In the few instances where these cannot be found, we simply ignore or flout them. During the 80s an entire generation of people would rather fly through the windscreen of a car than submit to the indignity of wearing a seatbelt as laid down by law.

The same with drink-driving. No amount of legislation could convince a man that he wasn’t fit to drive a car after six or seven pints. Especially not after he’d had six or seven pints.

That our politicians should be so loathe to regulate us should come as no surprise; contrary to popular belief, they do not simply spring up in Leinster House like wallflowers. They come from among us.

But the problem arises when things get out of control, like they did with the property market or the banking system or the Catholic Church. Allowing such entities to police themselves never works – how could it? It’s not in their interest to police themselves.

Nor do we do accountability particularly well, if at all. On this Good Friday, there is no evidence of bankers, politicians or developers crawling to the cross to confess their sins and declare their regret and shame before the public.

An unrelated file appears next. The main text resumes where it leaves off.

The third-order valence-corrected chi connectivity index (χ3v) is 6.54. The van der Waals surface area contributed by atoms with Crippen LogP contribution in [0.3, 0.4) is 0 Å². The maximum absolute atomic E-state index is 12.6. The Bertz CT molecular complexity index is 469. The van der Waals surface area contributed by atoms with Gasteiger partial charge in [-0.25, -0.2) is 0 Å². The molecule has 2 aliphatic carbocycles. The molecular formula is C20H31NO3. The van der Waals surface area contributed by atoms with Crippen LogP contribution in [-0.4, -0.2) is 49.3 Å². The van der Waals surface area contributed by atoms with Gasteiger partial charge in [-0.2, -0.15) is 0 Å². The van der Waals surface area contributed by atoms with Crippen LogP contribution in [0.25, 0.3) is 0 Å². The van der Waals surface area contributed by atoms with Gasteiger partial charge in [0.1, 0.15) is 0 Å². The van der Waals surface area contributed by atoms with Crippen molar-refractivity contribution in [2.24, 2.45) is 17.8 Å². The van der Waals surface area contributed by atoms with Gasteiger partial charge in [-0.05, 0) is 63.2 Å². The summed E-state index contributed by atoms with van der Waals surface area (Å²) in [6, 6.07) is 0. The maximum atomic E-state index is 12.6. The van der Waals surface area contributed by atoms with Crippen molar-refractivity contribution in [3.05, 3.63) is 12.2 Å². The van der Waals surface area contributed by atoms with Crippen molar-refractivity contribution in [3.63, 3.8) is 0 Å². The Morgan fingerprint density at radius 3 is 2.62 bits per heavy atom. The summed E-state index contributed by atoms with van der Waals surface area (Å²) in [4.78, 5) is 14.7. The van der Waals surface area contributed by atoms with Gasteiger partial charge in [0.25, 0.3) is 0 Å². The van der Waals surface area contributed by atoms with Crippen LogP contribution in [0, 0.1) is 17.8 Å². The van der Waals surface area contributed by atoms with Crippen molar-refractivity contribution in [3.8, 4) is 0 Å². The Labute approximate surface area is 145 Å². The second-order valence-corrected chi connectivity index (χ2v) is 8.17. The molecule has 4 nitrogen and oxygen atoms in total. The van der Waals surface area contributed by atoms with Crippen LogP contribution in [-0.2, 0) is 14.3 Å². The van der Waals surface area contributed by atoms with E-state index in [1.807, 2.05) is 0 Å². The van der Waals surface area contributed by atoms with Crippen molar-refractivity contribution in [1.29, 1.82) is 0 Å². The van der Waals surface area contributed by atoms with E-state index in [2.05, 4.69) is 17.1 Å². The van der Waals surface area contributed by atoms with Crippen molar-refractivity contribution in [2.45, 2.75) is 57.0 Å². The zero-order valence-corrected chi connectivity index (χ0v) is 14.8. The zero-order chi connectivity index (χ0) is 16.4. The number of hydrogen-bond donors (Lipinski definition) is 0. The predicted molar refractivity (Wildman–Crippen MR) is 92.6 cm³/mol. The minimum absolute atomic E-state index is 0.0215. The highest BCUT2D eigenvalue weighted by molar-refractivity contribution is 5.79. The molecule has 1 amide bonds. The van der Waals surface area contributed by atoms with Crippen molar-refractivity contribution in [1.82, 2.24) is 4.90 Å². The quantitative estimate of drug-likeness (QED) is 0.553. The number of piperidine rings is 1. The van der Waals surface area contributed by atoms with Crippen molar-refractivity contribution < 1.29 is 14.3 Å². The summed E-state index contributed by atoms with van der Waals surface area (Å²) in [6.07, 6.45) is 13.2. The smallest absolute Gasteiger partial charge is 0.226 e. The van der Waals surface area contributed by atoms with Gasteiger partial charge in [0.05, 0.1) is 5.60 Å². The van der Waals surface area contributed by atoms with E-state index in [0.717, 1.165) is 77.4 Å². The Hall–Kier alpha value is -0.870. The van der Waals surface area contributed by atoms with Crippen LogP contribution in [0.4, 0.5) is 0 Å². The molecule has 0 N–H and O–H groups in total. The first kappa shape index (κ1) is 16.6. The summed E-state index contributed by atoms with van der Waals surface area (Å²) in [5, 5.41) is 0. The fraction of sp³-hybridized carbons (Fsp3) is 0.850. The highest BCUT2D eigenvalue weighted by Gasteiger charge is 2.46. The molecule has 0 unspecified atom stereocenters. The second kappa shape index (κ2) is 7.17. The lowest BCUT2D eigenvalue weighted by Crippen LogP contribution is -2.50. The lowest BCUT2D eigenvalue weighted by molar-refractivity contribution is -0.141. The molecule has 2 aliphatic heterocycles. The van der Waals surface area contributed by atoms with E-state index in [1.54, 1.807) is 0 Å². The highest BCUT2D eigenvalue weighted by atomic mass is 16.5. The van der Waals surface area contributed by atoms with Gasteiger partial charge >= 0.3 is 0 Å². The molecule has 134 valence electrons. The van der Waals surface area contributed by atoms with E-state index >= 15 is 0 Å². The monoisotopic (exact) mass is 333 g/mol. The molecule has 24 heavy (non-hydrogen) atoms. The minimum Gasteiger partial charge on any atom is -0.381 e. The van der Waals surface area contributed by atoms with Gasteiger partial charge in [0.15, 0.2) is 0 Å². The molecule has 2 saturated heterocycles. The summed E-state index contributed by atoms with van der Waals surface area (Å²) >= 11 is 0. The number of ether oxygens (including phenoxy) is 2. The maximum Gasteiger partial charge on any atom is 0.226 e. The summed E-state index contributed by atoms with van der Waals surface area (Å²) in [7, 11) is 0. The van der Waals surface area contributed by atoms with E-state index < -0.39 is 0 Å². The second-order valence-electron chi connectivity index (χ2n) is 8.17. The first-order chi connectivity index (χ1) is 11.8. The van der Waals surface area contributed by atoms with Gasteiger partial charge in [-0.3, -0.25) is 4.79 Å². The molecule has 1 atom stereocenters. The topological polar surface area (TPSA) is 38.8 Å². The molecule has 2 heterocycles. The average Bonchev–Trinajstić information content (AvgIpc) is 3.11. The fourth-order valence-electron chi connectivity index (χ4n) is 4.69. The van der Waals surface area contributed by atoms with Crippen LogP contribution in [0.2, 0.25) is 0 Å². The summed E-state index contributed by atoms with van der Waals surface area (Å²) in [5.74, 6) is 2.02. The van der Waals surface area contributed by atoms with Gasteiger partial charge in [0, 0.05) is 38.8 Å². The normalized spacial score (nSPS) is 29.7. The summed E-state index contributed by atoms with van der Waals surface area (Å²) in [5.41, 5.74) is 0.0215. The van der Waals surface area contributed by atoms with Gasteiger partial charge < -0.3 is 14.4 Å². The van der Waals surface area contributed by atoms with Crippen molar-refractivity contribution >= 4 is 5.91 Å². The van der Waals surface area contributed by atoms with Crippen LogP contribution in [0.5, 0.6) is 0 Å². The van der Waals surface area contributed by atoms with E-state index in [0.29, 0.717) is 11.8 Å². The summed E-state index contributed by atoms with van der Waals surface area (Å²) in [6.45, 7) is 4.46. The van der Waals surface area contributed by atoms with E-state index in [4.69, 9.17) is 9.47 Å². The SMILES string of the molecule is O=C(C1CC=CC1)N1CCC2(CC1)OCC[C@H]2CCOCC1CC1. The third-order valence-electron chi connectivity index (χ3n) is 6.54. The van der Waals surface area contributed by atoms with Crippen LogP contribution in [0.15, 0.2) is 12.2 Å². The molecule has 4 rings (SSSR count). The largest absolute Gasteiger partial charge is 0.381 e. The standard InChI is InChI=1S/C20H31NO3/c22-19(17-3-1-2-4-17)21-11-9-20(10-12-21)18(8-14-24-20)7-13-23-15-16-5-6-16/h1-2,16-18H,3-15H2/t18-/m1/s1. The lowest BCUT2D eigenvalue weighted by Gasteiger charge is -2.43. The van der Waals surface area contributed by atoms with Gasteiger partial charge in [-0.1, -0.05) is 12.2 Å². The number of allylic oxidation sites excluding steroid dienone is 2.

On the contrary, many of them still believe that they have done nothing wrong and legally at least, no crimes have yet been proven.

And in many cases, they won’t be. Staggeringly, as Nick Leeson has pointed out, financial stupidity is not a crime – if it was, those responsible for the financial mess would be behind bars long ago.

But the vast majority of their actions were entirely legal – they were not against the law because no such laws exist.

In the few cases where blame can be apportioned, there is the usual marked reluctance to do so. Nyberg swapped his Finnish pragmatism for Irish fudge, the latest in a long line of reports that refused to apportion blame by name.

We must be the only nation whereby the billions spent on the tribunal or investigation is an end in itself.

However long this government lasts, it’s biggest job will not be to repair the banking system or to create jobs, as that will eventually happen anyway thanks to the (often violent) self-correction of markets.

The biggest task that this and subsequent governments face is the rebuilding of Irish society from the ground up.

We need to redefine our attitudes to money, to wealth, to Europe and to each other.

We need to understand our responsibilities to ourselves, our families and our neighbours.

And we need to accept that our actions have consequences, and that if we act in a way that is not in the best interests of our society, then we will have to suffer those consequences.

It’s time we grew up. And in doing so, we might force our politicians to do the same.

Leo the Lion and the Semi-State Smokescreen

Leo - driving the LUAS for less.

Pat Rabbitte gave us a taste of Ireland’s Thatcherite future on Vincent Browne last night, and on Prime Time tonight it was the turn of his new master, Leo Varadkar.

He didn’t disappoint.